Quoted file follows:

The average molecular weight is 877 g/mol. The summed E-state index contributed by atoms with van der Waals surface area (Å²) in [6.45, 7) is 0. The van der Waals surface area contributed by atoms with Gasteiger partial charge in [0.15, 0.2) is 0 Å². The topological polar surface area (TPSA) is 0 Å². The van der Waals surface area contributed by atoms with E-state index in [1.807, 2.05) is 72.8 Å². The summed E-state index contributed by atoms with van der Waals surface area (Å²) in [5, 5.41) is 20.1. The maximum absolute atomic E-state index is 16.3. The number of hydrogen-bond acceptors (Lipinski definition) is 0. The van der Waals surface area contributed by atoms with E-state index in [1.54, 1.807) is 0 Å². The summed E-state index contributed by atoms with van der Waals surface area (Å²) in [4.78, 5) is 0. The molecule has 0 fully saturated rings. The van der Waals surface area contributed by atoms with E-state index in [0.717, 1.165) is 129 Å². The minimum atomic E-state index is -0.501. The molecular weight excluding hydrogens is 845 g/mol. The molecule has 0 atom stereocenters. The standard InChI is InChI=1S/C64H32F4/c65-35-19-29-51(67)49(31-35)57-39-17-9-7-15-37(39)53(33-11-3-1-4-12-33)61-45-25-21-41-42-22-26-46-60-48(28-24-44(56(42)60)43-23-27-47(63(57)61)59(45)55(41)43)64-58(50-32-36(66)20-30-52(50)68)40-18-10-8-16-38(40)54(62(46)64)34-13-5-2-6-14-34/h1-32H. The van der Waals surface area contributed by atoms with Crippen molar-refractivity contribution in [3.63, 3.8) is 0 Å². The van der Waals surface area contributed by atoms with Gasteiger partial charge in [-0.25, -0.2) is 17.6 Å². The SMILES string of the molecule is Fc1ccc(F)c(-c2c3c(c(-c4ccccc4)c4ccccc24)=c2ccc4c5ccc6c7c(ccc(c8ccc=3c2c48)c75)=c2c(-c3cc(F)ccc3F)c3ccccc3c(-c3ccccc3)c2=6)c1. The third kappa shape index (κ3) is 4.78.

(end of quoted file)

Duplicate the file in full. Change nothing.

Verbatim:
The average molecular weight is 877 g/mol. The summed E-state index contributed by atoms with van der Waals surface area (Å²) in [6.45, 7) is 0. The van der Waals surface area contributed by atoms with Gasteiger partial charge in [0.15, 0.2) is 0 Å². The topological polar surface area (TPSA) is 0 Å². The van der Waals surface area contributed by atoms with E-state index in [1.807, 2.05) is 72.8 Å². The summed E-state index contributed by atoms with van der Waals surface area (Å²) in [5, 5.41) is 20.1. The maximum absolute atomic E-state index is 16.3. The number of hydrogen-bond acceptors (Lipinski definition) is 0. The van der Waals surface area contributed by atoms with E-state index in [1.54, 1.807) is 0 Å². The summed E-state index contributed by atoms with van der Waals surface area (Å²) in [4.78, 5) is 0. The molecule has 0 fully saturated rings. The van der Waals surface area contributed by atoms with E-state index in [0.717, 1.165) is 129 Å². The minimum atomic E-state index is -0.501. The molecular weight excluding hydrogens is 845 g/mol. The molecule has 0 atom stereocenters. The standard InChI is InChI=1S/C64H32F4/c65-35-19-29-51(67)49(31-35)57-39-17-9-7-15-37(39)53(33-11-3-1-4-12-33)61-45-25-21-41-42-22-26-46-60-48(28-24-44(56(42)60)43-23-27-47(63(57)61)59(45)55(41)43)64-58(50-32-36(66)20-30-52(50)68)40-18-10-8-16-38(40)54(62(46)64)34-13-5-2-6-14-34/h1-32H. The van der Waals surface area contributed by atoms with Crippen molar-refractivity contribution in [3.63, 3.8) is 0 Å². The van der Waals surface area contributed by atoms with Gasteiger partial charge in [-0.25, -0.2) is 17.6 Å². The SMILES string of the molecule is Fc1ccc(F)c(-c2c3c(c(-c4ccccc4)c4ccccc24)=c2ccc4c5ccc6c7c(ccc(c8ccc=3c2c48)c75)=c2c(-c3cc(F)ccc3F)c3ccccc3c(-c3ccccc3)c2=6)c1. The third kappa shape index (κ3) is 4.78.